LAB Control 5.64Aabc 6.23Aa 5.91Aab 5.53Bbc 5.20Bcd 4.75Bd 5.54B 0.158 <0.001 <0.001 <0.001 <0.001 <0.001
0.2% FA 4.15Bd 5.68Bc 6.09Abc 6.72Aa 7.05Aa 6.13Ab 5.97A
0.4% FA 3.38Cc 3.43Cc 3.69Bbc 4.25Cb 5.10Ba 4.93Ba 4.13C
0.6% FA 2.53Dd 2.74Dcd 3.13Bbc 3.33Db 3.98Ca 2.90Cbcd 3.10D
EB Control 8.43Aa 7.70Aab 7.11Ab 6.86Ab 3.89Cc 3.94Cc 6.32A 0.255 <0.001 <0.001 <0.001 0.375 <0.001
0.2% FA 7.92Aa 7.24Ab 6.81Ac 6.59Ac NDDd NDDd 4.76B
0.4% FA 5.95Bb 6.10Bab 6.35Bab 6.71Aab 6.99Aa 6.53Aab 6.44A
0.6% FA 3.61Cc 3.83Cbc 3.99Cb 5.62Ba 5.69Ba 5.88Ba 4.77B
Yeasts Control 5.25Aa 4.86Aab 4.82Aab 4.75Aab 4.23Ab 4.59Aab 4.75A 0.063 <0.001 <0.001 <0.001 0.468 0.001
0.2% FA 3.94Acd 4.52Aab 4.76Aa 4.02Abcd 4.38Babc 3.81Bd 4.24BC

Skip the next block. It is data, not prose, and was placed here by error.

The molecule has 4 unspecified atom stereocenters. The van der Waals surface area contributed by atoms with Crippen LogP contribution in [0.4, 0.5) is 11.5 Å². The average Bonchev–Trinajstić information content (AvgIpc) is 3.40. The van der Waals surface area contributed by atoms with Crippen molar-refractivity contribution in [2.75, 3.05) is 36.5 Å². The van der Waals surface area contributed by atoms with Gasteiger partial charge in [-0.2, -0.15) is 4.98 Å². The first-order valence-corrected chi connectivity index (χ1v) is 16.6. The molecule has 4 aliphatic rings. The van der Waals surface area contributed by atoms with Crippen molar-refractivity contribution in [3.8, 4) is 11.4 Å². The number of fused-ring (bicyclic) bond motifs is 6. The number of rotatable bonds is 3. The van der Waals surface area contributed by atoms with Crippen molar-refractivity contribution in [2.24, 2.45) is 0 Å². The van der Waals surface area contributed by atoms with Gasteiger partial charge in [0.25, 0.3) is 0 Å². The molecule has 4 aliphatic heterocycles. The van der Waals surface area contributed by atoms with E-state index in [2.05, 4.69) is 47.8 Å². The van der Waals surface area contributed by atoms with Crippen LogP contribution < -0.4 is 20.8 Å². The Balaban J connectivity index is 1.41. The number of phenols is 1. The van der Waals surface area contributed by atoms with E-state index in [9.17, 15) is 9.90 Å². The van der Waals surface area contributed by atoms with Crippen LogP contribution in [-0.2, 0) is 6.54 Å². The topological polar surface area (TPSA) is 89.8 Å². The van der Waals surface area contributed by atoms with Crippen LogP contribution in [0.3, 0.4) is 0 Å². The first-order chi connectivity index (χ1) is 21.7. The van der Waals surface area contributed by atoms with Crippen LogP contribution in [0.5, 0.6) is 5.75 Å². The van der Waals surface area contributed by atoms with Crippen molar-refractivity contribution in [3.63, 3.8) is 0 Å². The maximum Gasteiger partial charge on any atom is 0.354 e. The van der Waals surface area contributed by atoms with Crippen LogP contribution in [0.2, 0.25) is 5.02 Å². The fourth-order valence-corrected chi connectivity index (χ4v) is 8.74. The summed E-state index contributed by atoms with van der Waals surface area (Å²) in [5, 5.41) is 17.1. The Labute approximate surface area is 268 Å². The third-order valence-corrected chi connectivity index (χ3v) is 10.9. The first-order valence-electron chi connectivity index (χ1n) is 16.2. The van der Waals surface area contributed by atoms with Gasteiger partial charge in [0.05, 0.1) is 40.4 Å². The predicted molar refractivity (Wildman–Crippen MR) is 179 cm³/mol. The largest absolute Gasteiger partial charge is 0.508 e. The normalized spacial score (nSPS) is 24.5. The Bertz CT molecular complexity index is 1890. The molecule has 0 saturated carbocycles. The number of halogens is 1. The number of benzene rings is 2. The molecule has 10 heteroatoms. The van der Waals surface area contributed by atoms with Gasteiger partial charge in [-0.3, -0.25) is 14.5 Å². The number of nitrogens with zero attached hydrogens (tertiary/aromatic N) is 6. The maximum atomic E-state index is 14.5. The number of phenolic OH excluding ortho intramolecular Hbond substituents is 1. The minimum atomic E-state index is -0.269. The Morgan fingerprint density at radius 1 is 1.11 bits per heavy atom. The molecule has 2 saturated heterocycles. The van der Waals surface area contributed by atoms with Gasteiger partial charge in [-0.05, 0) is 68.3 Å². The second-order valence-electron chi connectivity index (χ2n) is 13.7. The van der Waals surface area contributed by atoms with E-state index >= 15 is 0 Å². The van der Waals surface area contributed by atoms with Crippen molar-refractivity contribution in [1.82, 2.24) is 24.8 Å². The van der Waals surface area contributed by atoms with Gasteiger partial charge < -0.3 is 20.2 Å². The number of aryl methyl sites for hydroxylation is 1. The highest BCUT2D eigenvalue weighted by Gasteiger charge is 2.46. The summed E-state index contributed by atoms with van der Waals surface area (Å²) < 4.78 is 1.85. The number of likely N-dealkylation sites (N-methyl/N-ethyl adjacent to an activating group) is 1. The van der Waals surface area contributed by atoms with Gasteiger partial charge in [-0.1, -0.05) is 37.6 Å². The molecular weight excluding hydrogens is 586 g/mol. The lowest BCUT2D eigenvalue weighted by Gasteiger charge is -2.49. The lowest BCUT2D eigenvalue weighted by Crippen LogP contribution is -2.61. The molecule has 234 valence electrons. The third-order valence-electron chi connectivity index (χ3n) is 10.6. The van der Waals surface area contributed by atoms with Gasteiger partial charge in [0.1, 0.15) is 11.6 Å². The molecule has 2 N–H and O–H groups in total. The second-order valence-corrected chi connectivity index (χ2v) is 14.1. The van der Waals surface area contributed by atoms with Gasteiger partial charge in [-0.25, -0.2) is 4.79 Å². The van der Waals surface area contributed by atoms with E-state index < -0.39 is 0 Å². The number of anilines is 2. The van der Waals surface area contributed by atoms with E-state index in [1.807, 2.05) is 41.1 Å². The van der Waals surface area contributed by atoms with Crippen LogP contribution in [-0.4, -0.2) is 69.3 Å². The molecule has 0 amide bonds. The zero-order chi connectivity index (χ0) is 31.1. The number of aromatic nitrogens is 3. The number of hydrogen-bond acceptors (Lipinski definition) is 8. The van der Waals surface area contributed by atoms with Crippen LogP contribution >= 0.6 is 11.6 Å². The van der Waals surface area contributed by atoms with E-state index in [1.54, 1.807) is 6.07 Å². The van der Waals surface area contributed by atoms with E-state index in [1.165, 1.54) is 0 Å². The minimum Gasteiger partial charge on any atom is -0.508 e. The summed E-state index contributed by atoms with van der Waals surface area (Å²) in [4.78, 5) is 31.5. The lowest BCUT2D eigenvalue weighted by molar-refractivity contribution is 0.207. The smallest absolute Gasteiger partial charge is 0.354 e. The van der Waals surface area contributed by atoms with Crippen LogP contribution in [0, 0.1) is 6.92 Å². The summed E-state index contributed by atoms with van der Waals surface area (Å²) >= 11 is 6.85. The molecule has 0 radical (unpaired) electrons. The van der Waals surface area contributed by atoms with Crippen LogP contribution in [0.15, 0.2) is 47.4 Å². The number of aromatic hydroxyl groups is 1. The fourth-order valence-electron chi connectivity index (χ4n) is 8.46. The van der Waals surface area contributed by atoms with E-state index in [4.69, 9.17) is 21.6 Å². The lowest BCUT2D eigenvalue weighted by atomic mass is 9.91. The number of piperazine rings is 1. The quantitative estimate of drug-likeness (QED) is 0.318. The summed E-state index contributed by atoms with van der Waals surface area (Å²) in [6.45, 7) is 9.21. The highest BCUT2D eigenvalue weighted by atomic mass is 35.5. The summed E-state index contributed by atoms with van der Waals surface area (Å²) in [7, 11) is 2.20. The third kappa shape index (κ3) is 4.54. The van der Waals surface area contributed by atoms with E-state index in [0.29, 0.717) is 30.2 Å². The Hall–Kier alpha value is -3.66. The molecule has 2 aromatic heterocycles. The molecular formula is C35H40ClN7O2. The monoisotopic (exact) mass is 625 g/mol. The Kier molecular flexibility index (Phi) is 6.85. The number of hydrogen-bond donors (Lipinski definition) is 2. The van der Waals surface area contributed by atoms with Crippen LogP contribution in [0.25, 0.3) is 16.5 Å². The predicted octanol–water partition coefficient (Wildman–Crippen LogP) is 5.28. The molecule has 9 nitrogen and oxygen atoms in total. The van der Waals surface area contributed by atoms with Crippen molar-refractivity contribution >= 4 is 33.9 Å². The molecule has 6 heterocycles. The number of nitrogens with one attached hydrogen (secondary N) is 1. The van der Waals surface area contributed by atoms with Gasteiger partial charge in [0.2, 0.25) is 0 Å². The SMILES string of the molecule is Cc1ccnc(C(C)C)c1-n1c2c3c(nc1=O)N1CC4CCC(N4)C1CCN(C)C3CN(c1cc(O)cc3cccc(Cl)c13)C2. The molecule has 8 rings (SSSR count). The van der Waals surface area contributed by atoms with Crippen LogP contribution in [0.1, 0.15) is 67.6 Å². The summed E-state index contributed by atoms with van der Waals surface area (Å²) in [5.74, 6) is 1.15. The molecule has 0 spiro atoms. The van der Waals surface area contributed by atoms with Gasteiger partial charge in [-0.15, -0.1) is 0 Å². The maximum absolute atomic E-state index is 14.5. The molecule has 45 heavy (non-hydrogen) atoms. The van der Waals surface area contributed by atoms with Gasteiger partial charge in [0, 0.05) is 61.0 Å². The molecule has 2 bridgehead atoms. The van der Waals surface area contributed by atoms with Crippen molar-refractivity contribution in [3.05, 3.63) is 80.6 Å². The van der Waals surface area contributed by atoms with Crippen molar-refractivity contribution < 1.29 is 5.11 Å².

0.4% FA 3.89Bc 3.91Bc 3.94Bc 4.56Abc 5.39Aa 5.07Aab 4.46AB
0.6% FA 3.78Bb 3.82Bb 3.82Bb 4.09Aab 4.23Ba 3.91Bb 3.94C
Moulds Control 4.92A 4.80A 4.31A 3.73A 3.38A 3.45A 4.10A 0.211 <0.001 <0.001 <0.001 <0.001 <0.001
0.2% FA 4.05Ba 4.12ABa 3.89Aa 2.56Bb NDBc NDBc 2.44C
0.4% FA 2.48Cc 3.55Bab 4.06Aab 4.32Aa 4.42Aa 3.29Abc 3.69B
0.6% FA NDD NDC NDB NDC NDB NDB 0.00D
AB Control 7.03Aa 6.41Ab NDBc NDc NDc NDc 2.24A 0.269 <0.001 <0.001 <0.001 <0.001 <0.001
0.2% FA 4.57Cb 5.02Ba NDBc NDc NDc NDc 1.60B
0.4% FA 5.31BCa 4.50Cb 4.64Ab NDc NDc NDc 2.41A
0.6% FA 3.68Da NDDb NDBb NDb NDb NDb 0.61C

cfu, colony-forming units; FW, fresh weight; SEM, standard error of means; LAB, lactic acid bacteria; EB, enterobacteria; ND, not detected; AB, aerobic bacteria.

1) Control, no additive; 0.2% FA, 0.2% formic acid; 0.4% FA, 0.4% formic acid; 0.6% FA, 0.6% formic acid.

2) D, ensiling time; F, formic acid application level; F-L and F-Q are linear and quadratic effects of application level, respectively; D×F, interaction of ensiling time and application level.